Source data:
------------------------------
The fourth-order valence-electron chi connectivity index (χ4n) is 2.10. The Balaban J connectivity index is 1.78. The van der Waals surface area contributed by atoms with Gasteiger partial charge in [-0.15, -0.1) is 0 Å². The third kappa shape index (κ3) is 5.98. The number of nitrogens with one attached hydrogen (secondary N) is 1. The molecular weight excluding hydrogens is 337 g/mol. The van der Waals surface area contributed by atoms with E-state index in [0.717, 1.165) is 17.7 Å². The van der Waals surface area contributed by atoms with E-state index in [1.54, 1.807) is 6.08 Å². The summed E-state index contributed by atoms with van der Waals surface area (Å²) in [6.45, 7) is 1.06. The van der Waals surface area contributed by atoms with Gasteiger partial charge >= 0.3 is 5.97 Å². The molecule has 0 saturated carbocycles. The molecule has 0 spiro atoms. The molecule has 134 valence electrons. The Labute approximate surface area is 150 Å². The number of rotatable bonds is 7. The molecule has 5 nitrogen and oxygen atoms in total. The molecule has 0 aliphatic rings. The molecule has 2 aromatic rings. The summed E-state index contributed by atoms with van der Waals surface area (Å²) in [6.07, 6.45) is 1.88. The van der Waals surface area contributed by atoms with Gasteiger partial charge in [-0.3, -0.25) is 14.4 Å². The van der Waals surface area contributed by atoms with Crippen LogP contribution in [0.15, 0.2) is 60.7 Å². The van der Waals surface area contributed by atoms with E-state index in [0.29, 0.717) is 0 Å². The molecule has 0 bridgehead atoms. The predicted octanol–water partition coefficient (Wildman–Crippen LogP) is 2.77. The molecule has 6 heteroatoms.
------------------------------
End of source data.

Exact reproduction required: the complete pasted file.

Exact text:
The fourth-order valence-electron chi connectivity index (χ4n) is 2.10. The Balaban J connectivity index is 1.78. The van der Waals surface area contributed by atoms with Gasteiger partial charge in [-0.15, -0.1) is 0 Å². The third kappa shape index (κ3) is 5.98. The number of nitrogens with one attached hydrogen (secondary N) is 1. The molecular weight excluding hydrogens is 337 g/mol. The van der Waals surface area contributed by atoms with E-state index in [0.717, 1.165) is 17.7 Å². The van der Waals surface area contributed by atoms with E-state index in [1.54, 1.807) is 6.08 Å². The summed E-state index contributed by atoms with van der Waals surface area (Å²) in [6.45, 7) is 1.06. The van der Waals surface area contributed by atoms with Gasteiger partial charge >= 0.3 is 5.97 Å². The molecule has 0 saturated carbocycles. The molecule has 0 spiro atoms. The molecule has 134 valence electrons. The Labute approximate surface area is 150 Å². The number of rotatable bonds is 7. The molecule has 5 nitrogen and oxygen atoms in total. The molecule has 0 aliphatic rings. The molecule has 2 aromatic rings. The summed E-state index contributed by atoms with van der Waals surface area (Å²) in [6.07, 6.45) is 1.88. The van der Waals surface area contributed by atoms with Gasteiger partial charge in [-0.3, -0.25) is 14.4 Å². The van der Waals surface area contributed by atoms with Crippen LogP contribution in [0.15, 0.2) is 60.7 Å². The van der Waals surface area contributed by atoms with E-state index in [0.29, 0.717) is 0 Å². The molecule has 0 bridgehead atoms. The predicted octanol–water partition coefficient (Wildman–Crippen LogP) is 2.77. The molecule has 6 heteroatoms.